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Sophie Lu

In Box Office Hit, American Dream Is Still Alive — In a Maturing China

A movie poster from “American Dreams in China.” (via Douban/fair use)

Over the last two weeks, the movie, American Dreams in China (中国合伙人) has been the number one box office hit in China, selling over 400 million tickets to date. The movie is a gritty and at times tongue-in-cheek comedy that tells the true story of three young men who met and became fast friends at China’s prestigious Peking University in the 1980s because of their common dream to go to America. Their “American Dream” takes them on divergent paths full of hardships and personal failures, but eventually the trio is reunited in Beijing, where they found one of China’s most successful English education companies.

The movie could not have been released at a more opportune time; “dream fever” is sweeping China. China’s online and offline communities have been abuzz with the catchphrase “Chinese Dream” ever since Xi Jinping made it clear the term would define his administration. Chinese media carry weekly features, editorials, and opinion pieces dissecting the finer points of the “Chinese Dream.” American Dreams in China evokes the need to address a nagging question on the minds of many Chinese: Is the Chinese Dream just the American Dream?

According to bloggers, reviewers, and even Xu Xiaoping, upon whose story the protagonist is based, the definitive answer is no: the Chinese Dream is not the American Dream, at least not any more.  

Thirty years ago, China’s youth were full of ideals and dreams. Most of China’s top political and business leaders today were part of that generation. In fact, China’s top two political figures, President Xi Jinping and Premier Li Keqiang, were classmates of the movie’s protagonists. In the 1980’s, many young Chinese dreamt of immigrating to America and realizing the American Dream. But just like the movie’s protagonists, many Chinese ultimately found themselves let down by it. 

In American Dreams in China, the three friends’ stories provide a glimpse into China’s early experience engaging the West, after the country began to open up in the 1980s. One of the young men obtains a visa and goes to New York, telling his friends he plans to never return. Despite being highly educated, however, he can only find work as a busboy at a diner. Impoverished, he returns to Beijing a failure. His friends’ visa applications are repeatedly denied; one loses his girlfriend after she immigrates to the U.S., while the other friend is unceremoniously dumped by his American girlfriend in China. Years later, the three friends reunite in Beijing and co-found a TOEFL training school that would become China’s largest privately owned education company. In an ironic twist of fate, after failing to achieve their own American Dreams, the three friends find success and fortune by selling the American Dream to the young Chinese who came after them.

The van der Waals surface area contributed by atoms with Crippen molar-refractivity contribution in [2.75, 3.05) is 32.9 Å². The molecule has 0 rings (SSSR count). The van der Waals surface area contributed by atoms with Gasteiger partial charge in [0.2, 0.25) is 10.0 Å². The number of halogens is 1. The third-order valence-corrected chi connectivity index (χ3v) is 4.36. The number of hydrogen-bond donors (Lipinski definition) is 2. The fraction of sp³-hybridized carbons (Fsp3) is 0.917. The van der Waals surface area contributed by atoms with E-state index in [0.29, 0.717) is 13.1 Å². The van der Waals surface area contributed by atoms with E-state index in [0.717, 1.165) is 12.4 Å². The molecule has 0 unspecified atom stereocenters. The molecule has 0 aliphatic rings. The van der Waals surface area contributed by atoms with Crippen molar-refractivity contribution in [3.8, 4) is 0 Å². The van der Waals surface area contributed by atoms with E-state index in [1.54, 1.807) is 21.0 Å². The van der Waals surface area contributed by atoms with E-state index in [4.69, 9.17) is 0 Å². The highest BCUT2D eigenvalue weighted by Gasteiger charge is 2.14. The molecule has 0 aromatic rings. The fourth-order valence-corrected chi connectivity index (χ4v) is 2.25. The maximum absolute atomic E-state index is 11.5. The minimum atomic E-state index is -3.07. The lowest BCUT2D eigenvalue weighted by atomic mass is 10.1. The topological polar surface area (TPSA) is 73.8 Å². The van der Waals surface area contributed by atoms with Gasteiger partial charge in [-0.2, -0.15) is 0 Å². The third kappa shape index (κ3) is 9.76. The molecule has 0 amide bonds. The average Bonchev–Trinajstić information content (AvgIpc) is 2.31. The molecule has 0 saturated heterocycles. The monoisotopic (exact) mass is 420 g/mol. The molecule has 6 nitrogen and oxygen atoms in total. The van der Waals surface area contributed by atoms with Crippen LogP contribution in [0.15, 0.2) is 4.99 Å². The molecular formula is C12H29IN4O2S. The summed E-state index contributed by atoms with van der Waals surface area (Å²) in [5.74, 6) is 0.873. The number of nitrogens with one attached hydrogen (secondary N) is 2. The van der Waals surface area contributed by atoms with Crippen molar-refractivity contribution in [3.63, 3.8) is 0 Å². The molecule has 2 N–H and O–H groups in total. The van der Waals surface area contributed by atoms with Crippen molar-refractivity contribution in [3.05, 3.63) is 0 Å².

In a blog post entitled “Is ‘American Dreams in China’ about the Chinese Dream or the American Dream?,” well-known Beijing-based radio host Yu Kun made note of this irony. He wrote, “At the time, the three young people’s ‘American Dream’ was shattered, but by helping countless other young Chinese people realize their American Dreams, they were able to realize their own American Dream in China.”

Yu Kun specifically cites a scene from the movie that foreshadows the three young men’s disillusionment with the American dream. In this scene, the three young men are sitting in a lecture by an old professor discussing the “evils” of America’s capitalist system and Americans’ racism against the Chinese. Offended that the professor was insulting the country of their dreams, the three friends walk out of the lecture, accusing the professor of lying because he’s never been to America himself. The professor, in response, quietly shakes his head, and says: “You are still too young and naïve.” 

The message is clear: when China was “young and naïve,” it looked outward to other countries like the U.S. to learn how to develop, how to dream, and how to live. However, as China has grown over the last 30 years, it has also become wiser, and is coming to realize that the “Chinese Dream” was here at home all along.

This message resonated with ordinary moviegoers like blogger CasaCasa, who reposted one of the most memorable lines from the movie:

We all hope that there will be someone by our side who can tell us how we should live our lives. But this question is something that only we ourselves can answer, because we create our own lives. We must change ourselves in order to change others, in order to change the world, but the only thing that cannot be changed is our courage!

China is in the process of creating and pursuing its own dream, the Chinese Dream, a collective dream of “national strength,” “national rejuvenation,” and a “prosperous people.” According to an anonymous op-ed in Caijing entitled “Seven Main Differences between the Chinese and American Dreams,” the primary difference between the two dreams is that the American Dream emphasizes individualism and “new growth” while the Chinese Dream is a collective national desire to “renew” and “regain” the rightful prosperity, status, and dignity of China’s past.

At the grassroots level, though, the Chinese Dream is more than just a collective dream for national greatness. The grassroots Chinese Dream represents each Chinese individual’s ambition to realize his or her full potential. As Xu Xiaoping, one of the movie’s contributing authors and a co-founder of New Oriental, the real-life education company upon which the movie is based, writes in a special op-ed for East Money entitled “The Story of ‘American Dreams in China’ and my Chinese Dream:”